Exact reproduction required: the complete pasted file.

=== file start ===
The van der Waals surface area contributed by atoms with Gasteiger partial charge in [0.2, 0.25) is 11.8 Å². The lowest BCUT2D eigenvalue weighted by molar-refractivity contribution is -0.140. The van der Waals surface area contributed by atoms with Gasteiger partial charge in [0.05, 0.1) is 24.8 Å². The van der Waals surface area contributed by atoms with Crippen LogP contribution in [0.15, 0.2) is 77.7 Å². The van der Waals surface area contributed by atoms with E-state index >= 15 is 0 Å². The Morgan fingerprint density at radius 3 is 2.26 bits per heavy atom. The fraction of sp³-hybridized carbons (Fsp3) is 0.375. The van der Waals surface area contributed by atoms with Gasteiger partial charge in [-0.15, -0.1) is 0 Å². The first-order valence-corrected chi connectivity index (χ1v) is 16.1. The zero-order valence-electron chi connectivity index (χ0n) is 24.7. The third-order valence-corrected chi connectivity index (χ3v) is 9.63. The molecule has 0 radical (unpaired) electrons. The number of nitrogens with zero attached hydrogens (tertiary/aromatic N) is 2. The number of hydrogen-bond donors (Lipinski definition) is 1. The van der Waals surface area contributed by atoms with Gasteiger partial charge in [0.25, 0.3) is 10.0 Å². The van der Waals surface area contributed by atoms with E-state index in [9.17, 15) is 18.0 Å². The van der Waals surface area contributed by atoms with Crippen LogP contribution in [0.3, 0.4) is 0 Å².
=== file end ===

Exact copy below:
The van der Waals surface area contributed by atoms with Gasteiger partial charge in [0.2, 0.25) is 11.8 Å². The lowest BCUT2D eigenvalue weighted by molar-refractivity contribution is -0.140. The van der Waals surface area contributed by atoms with Gasteiger partial charge in [0.05, 0.1) is 24.8 Å². The van der Waals surface area contributed by atoms with Crippen LogP contribution in [0.15, 0.2) is 77.7 Å². The van der Waals surface area contributed by atoms with E-state index >= 15 is 0 Å². The Morgan fingerprint density at radius 3 is 2.26 bits per heavy atom. The fraction of sp³-hybridized carbons (Fsp3) is 0.375. The van der Waals surface area contributed by atoms with Gasteiger partial charge in [-0.15, -0.1) is 0 Å². The first-order valence-corrected chi connectivity index (χ1v) is 16.1. The zero-order valence-electron chi connectivity index (χ0n) is 24.7. The third-order valence-corrected chi connectivity index (χ3v) is 9.63. The molecule has 0 radical (unpaired) electrons. The number of nitrogens with zero attached hydrogens (tertiary/aromatic N) is 2. The number of hydrogen-bond donors (Lipinski definition) is 1. The van der Waals surface area contributed by atoms with Gasteiger partial charge in [0.25, 0.3) is 10.0 Å². The van der Waals surface area contributed by atoms with E-state index in [9.17, 15) is 18.0 Å². The van der Waals surface area contributed by atoms with Crippen LogP contribution in [0.3, 0.4) is 0 Å².